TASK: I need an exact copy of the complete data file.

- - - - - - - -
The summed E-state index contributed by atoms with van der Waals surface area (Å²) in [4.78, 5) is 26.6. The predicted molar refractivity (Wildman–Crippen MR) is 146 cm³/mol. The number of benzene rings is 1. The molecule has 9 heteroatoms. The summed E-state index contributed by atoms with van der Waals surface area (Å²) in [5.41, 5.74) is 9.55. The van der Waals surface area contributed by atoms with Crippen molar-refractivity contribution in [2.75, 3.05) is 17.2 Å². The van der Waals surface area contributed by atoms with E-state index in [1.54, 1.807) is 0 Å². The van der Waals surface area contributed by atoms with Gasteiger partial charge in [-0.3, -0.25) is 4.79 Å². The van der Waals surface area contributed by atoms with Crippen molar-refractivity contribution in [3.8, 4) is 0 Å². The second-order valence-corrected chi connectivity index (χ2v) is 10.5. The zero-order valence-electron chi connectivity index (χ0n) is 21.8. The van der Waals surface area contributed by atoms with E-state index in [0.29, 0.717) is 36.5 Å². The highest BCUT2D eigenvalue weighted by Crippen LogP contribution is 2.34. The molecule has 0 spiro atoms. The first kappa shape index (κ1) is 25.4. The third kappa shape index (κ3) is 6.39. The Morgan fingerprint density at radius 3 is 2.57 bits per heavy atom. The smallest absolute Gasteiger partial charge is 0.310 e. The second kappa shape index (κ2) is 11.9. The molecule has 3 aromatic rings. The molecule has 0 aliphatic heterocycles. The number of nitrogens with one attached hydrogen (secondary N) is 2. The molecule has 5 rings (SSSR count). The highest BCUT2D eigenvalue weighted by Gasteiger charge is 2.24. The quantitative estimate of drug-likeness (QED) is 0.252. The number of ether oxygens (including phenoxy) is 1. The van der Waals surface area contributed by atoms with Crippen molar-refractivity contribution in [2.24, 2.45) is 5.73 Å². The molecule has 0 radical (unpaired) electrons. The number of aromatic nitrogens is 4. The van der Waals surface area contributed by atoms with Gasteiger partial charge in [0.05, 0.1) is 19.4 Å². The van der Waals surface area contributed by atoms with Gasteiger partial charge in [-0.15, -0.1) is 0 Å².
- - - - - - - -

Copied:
The summed E-state index contributed by atoms with van der Waals surface area (Å²) in [4.78, 5) is 26.6. The predicted molar refractivity (Wildman–Crippen MR) is 146 cm³/mol. The number of benzene rings is 1. The molecule has 9 heteroatoms. The summed E-state index contributed by atoms with van der Waals surface area (Å²) in [5.41, 5.74) is 9.55. The van der Waals surface area contributed by atoms with Crippen molar-refractivity contribution in [2.75, 3.05) is 17.2 Å². The van der Waals surface area contributed by atoms with E-state index in [1.54, 1.807) is 0 Å². The van der Waals surface area contributed by atoms with Gasteiger partial charge in [-0.3, -0.25) is 4.79 Å². The van der Waals surface area contributed by atoms with Crippen molar-refractivity contribution in [3.8, 4) is 0 Å². The second-order valence-corrected chi connectivity index (χ2v) is 10.5. The zero-order valence-electron chi connectivity index (χ0n) is 21.8. The van der Waals surface area contributed by atoms with E-state index in [0.29, 0.717) is 36.5 Å². The highest BCUT2D eigenvalue weighted by Crippen LogP contribution is 2.34. The molecule has 0 spiro atoms. The first kappa shape index (κ1) is 25.4. The third kappa shape index (κ3) is 6.39. The Morgan fingerprint density at radius 3 is 2.57 bits per heavy atom. The smallest absolute Gasteiger partial charge is 0.310 e. The second kappa shape index (κ2) is 11.9. The molecule has 3 aromatic rings. The molecule has 0 aliphatic heterocycles. The number of nitrogens with one attached hydrogen (secondary N) is 2. The molecule has 5 rings (SSSR count). The highest BCUT2D eigenvalue weighted by Gasteiger charge is 2.24. The quantitative estimate of drug-likeness (QED) is 0.252. The number of ether oxygens (including phenoxy) is 1. The van der Waals surface area contributed by atoms with Crippen molar-refractivity contribution in [2.24, 2.45) is 5.73 Å². The molecule has 0 radical (unpaired) electrons. The number of aromatic nitrogens is 4. The van der Waals surface area contributed by atoms with Gasteiger partial charge in [0.05, 0.1) is 19.4 Å². The van der Waals surface area contributed by atoms with Gasteiger partial charge in [-0.15, -0.1) is 0 Å².